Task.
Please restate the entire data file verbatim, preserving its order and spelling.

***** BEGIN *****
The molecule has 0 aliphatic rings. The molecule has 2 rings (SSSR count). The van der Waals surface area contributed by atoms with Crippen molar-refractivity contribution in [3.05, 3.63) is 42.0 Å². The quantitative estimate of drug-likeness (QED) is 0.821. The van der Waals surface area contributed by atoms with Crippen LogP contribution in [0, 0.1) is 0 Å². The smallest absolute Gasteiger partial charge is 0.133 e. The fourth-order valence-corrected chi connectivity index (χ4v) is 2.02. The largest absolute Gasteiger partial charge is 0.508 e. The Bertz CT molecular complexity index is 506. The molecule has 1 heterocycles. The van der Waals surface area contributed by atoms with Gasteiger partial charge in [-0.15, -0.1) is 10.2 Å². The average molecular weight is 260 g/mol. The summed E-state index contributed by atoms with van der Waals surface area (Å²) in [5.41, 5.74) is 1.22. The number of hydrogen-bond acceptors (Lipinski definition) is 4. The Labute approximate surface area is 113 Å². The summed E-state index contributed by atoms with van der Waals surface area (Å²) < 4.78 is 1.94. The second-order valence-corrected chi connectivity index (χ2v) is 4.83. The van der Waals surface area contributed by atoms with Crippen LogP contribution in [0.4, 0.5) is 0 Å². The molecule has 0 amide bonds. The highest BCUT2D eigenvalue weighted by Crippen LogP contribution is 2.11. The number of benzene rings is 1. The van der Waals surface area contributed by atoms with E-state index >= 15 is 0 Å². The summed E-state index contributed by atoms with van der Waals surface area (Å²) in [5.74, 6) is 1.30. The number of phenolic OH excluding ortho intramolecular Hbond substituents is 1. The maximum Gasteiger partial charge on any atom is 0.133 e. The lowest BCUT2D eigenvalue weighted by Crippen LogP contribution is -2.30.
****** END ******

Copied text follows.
The molecule has 0 aliphatic rings. The molecule has 2 rings (SSSR count). The van der Waals surface area contributed by atoms with Crippen molar-refractivity contribution in [3.05, 3.63) is 42.0 Å². The quantitative estimate of drug-likeness (QED) is 0.821. The van der Waals surface area contributed by atoms with Crippen LogP contribution in [0, 0.1) is 0 Å². The smallest absolute Gasteiger partial charge is 0.133 e. The fourth-order valence-corrected chi connectivity index (χ4v) is 2.02. The largest absolute Gasteiger partial charge is 0.508 e. The Bertz CT molecular complexity index is 506. The molecule has 1 heterocycles. The van der Waals surface area contributed by atoms with Gasteiger partial charge in [-0.15, -0.1) is 10.2 Å². The average molecular weight is 260 g/mol. The summed E-state index contributed by atoms with van der Waals surface area (Å²) in [5.41, 5.74) is 1.22. The number of hydrogen-bond acceptors (Lipinski definition) is 4. The Labute approximate surface area is 113 Å². The summed E-state index contributed by atoms with van der Waals surface area (Å²) < 4.78 is 1.94. The second-order valence-corrected chi connectivity index (χ2v) is 4.83. The van der Waals surface area contributed by atoms with Crippen LogP contribution in [0.4, 0.5) is 0 Å². The molecule has 0 amide bonds. The highest BCUT2D eigenvalue weighted by Crippen LogP contribution is 2.11. The number of benzene rings is 1. The van der Waals surface area contributed by atoms with E-state index >= 15 is 0 Å². The summed E-state index contributed by atoms with van der Waals surface area (Å²) in [5.74, 6) is 1.30. The number of phenolic OH excluding ortho intramolecular Hbond substituents is 1. The maximum Gasteiger partial charge on any atom is 0.133 e. The lowest BCUT2D eigenvalue weighted by Crippen LogP contribution is -2.30.